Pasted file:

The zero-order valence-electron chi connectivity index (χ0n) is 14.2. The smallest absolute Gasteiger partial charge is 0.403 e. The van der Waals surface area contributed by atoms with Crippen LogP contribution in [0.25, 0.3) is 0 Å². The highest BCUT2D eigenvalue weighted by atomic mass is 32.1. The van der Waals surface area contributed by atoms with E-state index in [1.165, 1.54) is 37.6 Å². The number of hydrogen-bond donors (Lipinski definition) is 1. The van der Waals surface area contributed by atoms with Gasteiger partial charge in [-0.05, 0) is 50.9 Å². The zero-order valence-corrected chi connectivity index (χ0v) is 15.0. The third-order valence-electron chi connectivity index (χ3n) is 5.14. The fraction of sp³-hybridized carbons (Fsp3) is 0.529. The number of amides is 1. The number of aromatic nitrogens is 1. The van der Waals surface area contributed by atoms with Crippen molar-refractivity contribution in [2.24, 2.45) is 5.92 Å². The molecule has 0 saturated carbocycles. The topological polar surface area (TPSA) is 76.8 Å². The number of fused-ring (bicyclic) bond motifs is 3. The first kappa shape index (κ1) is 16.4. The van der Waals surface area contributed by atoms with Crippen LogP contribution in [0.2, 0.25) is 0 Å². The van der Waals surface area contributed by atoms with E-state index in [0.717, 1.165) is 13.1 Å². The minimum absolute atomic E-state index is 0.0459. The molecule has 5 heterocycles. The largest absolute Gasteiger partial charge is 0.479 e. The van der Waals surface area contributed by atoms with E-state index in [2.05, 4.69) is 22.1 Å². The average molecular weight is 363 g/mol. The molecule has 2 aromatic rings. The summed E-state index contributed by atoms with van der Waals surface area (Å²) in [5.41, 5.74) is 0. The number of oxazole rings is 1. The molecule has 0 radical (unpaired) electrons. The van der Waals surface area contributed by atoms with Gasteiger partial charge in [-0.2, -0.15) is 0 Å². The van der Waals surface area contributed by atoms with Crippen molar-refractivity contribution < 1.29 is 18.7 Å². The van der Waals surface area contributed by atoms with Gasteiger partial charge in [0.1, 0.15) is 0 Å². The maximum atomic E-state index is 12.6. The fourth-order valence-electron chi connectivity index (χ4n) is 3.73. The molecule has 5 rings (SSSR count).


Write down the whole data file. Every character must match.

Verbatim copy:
The zero-order valence-electron chi connectivity index (χ0n) is 14.2. The smallest absolute Gasteiger partial charge is 0.403 e. The van der Waals surface area contributed by atoms with Crippen LogP contribution in [0.25, 0.3) is 0 Å². The highest BCUT2D eigenvalue weighted by atomic mass is 32.1. The van der Waals surface area contributed by atoms with E-state index in [1.165, 1.54) is 37.6 Å². The number of hydrogen-bond donors (Lipinski definition) is 1. The van der Waals surface area contributed by atoms with Gasteiger partial charge in [-0.05, 0) is 50.9 Å². The zero-order valence-corrected chi connectivity index (χ0v) is 15.0. The third-order valence-electron chi connectivity index (χ3n) is 5.14. The fraction of sp³-hybridized carbons (Fsp3) is 0.529. The number of amides is 1. The number of aromatic nitrogens is 1. The van der Waals surface area contributed by atoms with Crippen molar-refractivity contribution in [2.24, 2.45) is 5.92 Å². The molecule has 0 saturated carbocycles. The topological polar surface area (TPSA) is 76.8 Å². The number of fused-ring (bicyclic) bond motifs is 3. The first kappa shape index (κ1) is 16.4. The van der Waals surface area contributed by atoms with Crippen LogP contribution in [0.2, 0.25) is 0 Å². The van der Waals surface area contributed by atoms with E-state index in [0.717, 1.165) is 13.1 Å². The minimum absolute atomic E-state index is 0.0459. The molecule has 5 heterocycles. The largest absolute Gasteiger partial charge is 0.479 e. The van der Waals surface area contributed by atoms with E-state index in [2.05, 4.69) is 22.1 Å². The average molecular weight is 363 g/mol. The molecule has 2 aromatic rings. The summed E-state index contributed by atoms with van der Waals surface area (Å²) in [5.41, 5.74) is 0. The number of oxazole rings is 1. The molecule has 0 radical (unpaired) electrons. The van der Waals surface area contributed by atoms with Gasteiger partial charge in [-0.2, -0.15) is 0 Å². The van der Waals surface area contributed by atoms with Crippen molar-refractivity contribution < 1.29 is 18.7 Å². The van der Waals surface area contributed by atoms with Gasteiger partial charge in [0.1, 0.15) is 0 Å². The maximum atomic E-state index is 12.6. The fourth-order valence-electron chi connectivity index (χ4n) is 3.73. The molecule has 5 rings (SSSR count).